[…] They (a really minority part of the community) did not like that some people could make some money from contributors work, without even telling them. This shows that the free licences important lines are still not fully nderstood by everyone. Fortunately, other Wikipedians helped me explain differences between commercial and non-commercial free licences.
I really appreciate that a large majority was supporting the project.
If the project turns out to be a success on French Wikipedia, the Wikimedia Commons community will just about have to look at implementing it. I think they would be crazy not to. Again it goes back to the mission — disseminating free educational content. What wonderful classroom posters would some of our SVG masterpieces make?
The tricky, or rather interesting, part, then, may be finding suitable printing partners in enough countries in the world. (Although WikiPosters does worldwide shipping, the cost is prohibitively expensive.) Interesting because understanding free content is difficult enough, let alone how to massage the caprices of an amorphous online community. The WikiPosters folk are brave — I commend them.
Purchasing statistics seem to be available (not sure how often that is updated), so it will definitely be an interesting thing to keep an eye on over the next few months.
The other interesting aspect is how Plyd managed to pull this off, that is convince the community enough to take part. It’s well known that the Wikipedia communities (maybe all online communities? maybe all communities?) become increasingly petrified as they age. Petrified in place, and petrified of change.
And why we may all rejoice at the joys of a volunteer-driven non-hierarchy (or something), we rarely recognise the missed opportunities of our leaderless groups. As an example, I think that Wikibooks may be floundering a bit without formal links to curricula, publishers and other open courseware folk. They are in a more crowded “open” field than many of the other Wikimedia projects and struggle to distinguish themselves. (On a side note, I wonder what will come of Neeru Khosla of an “open source textbooks” group joining the WMF Advisory Board. I could not help but think of Wikibooks, but it didn’t rate a mention.)
Maybe Plyd is one of those magical people who can draw people together and convince them to put aside their differences, like a wiki Mary Poppins. But I hope not. I hope he is an ordinary person and that his success in this “real world” endeavour, will convince other ordinary folk in all the Wikimedia projects, to think about how they might pursue “real world” engagements that, yes, disseminate our works effectively and globally.
I just got into last.fm, a web.20ish site about music, and so have been trying to figure out how to train it up to know what I like. The only way I have figured out is by downloading a program that pays attention to what music I play on my computer. A window pops up with some pictures, tags and an intro bio to each musician as you play. When I played the Grates’ 19-20-20, I couldn’t help thinking the text seemed oddly familiar:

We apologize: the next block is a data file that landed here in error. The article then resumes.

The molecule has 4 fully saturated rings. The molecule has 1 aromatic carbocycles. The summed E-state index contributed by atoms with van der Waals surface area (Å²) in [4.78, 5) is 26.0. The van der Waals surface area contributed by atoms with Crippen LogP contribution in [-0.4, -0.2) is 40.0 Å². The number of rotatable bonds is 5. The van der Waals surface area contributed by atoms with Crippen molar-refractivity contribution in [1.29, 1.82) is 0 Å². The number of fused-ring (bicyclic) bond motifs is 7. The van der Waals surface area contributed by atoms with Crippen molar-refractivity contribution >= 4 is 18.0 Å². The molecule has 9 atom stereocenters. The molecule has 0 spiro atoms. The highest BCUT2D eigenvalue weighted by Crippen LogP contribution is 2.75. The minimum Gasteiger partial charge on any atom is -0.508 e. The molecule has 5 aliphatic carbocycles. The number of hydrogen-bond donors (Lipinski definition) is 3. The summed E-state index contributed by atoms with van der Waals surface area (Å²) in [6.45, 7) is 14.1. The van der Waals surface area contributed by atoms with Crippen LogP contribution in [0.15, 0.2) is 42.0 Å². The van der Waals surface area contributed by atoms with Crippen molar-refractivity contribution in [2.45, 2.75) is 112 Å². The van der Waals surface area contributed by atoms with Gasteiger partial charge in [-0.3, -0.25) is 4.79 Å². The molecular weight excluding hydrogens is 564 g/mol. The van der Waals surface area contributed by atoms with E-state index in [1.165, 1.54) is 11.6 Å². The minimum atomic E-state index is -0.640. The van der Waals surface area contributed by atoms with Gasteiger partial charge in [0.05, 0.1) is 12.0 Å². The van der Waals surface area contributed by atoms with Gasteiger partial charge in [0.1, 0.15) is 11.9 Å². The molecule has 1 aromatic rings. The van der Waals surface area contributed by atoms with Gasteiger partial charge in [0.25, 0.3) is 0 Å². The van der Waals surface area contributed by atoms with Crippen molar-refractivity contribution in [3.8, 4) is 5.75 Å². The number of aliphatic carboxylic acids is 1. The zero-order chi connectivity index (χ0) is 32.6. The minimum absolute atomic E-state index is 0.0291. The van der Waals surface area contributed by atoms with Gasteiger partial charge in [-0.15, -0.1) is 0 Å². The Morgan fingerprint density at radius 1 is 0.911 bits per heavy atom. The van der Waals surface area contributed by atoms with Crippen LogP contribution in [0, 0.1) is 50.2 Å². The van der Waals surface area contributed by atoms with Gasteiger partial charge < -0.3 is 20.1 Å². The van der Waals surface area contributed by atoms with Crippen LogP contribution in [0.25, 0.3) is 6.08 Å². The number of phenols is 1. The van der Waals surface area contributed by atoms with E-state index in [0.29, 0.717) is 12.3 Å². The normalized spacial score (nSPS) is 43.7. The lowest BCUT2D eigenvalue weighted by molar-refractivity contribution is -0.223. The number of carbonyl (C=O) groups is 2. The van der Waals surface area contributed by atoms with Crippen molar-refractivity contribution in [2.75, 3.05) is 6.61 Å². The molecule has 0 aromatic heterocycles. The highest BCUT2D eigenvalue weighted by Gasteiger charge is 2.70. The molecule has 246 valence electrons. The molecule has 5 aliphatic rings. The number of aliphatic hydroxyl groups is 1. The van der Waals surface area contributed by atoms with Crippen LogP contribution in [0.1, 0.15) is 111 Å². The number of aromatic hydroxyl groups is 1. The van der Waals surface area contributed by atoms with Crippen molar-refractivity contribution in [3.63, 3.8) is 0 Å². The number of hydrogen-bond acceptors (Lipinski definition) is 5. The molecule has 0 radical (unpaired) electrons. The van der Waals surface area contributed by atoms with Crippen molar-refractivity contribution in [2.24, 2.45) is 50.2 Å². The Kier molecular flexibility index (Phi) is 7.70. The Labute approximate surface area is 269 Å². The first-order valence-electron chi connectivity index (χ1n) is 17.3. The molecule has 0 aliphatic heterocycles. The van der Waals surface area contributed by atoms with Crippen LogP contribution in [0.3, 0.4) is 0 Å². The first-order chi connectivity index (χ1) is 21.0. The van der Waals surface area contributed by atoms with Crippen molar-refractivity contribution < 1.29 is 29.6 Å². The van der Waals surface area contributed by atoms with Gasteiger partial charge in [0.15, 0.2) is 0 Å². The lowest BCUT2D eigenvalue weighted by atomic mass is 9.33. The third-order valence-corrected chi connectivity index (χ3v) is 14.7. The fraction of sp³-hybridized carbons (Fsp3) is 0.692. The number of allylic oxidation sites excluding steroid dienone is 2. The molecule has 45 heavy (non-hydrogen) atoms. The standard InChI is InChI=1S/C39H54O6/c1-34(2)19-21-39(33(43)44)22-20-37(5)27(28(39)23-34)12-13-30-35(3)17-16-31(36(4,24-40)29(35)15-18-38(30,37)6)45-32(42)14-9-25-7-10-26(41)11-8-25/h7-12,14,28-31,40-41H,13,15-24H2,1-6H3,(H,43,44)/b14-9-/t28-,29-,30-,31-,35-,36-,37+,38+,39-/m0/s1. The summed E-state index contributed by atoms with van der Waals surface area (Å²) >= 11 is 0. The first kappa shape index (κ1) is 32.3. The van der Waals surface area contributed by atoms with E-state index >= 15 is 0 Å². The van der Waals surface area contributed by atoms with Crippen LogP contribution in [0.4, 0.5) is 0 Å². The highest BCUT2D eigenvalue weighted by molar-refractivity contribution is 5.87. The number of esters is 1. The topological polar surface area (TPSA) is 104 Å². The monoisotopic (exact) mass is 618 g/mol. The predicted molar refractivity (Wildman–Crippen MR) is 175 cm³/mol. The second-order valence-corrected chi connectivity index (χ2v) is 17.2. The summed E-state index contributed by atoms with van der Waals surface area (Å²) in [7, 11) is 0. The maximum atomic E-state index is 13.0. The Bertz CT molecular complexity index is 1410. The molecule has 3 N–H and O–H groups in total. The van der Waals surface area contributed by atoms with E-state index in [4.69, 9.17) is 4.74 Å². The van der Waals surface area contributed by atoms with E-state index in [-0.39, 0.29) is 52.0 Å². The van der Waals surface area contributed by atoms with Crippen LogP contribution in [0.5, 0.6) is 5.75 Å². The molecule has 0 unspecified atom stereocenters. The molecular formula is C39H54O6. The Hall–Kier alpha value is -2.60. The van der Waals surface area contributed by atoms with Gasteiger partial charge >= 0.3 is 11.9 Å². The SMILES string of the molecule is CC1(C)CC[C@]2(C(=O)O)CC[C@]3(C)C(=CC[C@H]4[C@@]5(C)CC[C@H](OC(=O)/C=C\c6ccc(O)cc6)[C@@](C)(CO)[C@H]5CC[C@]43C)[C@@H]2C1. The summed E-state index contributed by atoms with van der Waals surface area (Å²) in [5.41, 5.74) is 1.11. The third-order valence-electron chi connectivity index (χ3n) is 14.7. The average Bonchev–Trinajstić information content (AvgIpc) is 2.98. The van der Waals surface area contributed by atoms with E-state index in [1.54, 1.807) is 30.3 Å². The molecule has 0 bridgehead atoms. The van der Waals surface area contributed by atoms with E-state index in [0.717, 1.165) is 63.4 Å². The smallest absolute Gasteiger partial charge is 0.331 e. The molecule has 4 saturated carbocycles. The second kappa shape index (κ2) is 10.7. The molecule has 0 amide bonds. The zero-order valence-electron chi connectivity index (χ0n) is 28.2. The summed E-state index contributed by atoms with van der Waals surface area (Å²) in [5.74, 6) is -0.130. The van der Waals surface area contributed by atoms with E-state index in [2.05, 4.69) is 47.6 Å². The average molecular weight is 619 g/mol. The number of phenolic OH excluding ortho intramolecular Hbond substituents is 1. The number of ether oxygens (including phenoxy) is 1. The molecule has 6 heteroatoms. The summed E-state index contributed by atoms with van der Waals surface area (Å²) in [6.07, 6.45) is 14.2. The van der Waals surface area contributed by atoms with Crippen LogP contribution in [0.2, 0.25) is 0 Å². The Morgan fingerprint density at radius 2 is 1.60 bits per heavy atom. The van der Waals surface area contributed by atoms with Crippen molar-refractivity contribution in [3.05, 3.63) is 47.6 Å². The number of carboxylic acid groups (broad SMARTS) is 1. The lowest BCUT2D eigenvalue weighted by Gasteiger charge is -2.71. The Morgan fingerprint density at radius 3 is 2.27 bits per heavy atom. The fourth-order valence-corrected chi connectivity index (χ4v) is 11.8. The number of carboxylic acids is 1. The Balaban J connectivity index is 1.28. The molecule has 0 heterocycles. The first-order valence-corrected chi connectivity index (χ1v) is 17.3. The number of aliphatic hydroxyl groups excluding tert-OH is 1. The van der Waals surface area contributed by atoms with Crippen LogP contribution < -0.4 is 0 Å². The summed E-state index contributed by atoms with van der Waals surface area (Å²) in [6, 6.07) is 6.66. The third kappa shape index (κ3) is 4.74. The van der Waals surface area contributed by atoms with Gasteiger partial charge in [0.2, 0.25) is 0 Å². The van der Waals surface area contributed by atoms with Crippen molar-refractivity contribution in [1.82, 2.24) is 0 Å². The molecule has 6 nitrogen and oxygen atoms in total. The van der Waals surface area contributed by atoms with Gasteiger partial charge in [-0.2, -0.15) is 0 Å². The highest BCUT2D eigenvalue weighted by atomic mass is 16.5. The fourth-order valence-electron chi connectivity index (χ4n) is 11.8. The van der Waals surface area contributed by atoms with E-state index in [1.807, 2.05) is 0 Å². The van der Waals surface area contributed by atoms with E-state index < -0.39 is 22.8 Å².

The Grates are a three-piece band from Brisbane, Australia, comprising Patience Hodgson (vocals), John Patterson (guitar) and Alana Skyring (drums). They have been lauded for their catchy songs and enthusiastic and energetic live show (Patience spends much of the show bouncing around, even while singing). They are frequently described as fun: “We just wanna have fun and hope other people do too.” (Patience ). Their sound has been compared to the Ramones, the Yeah Yeah Yeahs and be your own PET. In March 2006 they played at the South by Southwest trade music fair in Texas.
Hmm… I went looking into the Grates’ Wikipedia article history and found my first edit to it. Since then I have only made three other edits to it, one to insert a chart position, one to revert vandalism, and one just today to replace the photo (with the one linked above). The article has had a hundred or so edits by other people in the year and a half since then, but the lead has hardly changed. The first moral of the story is: take the time to write a decent lead, and it can really stick around.
Back to last.fm. The blurb on this window linked to last.fm’s wiki. At the bottom of the article there is a note indeed crediting the text as GFDL and a link to the history. The original was definitely “forked” from Wikipedia, but the attribution is sadly lacking. It’s not too surprising that last.fm users aren’t as anal as Wikipedians about attribution.
I am not too sure if the moral here is that Wikipedians should take a leaf out of the last.fm users’ book (in the spirit of sharing ‘n all that) or vice versa. Unfortunately I think the Wikipedians are fighting a losing battle.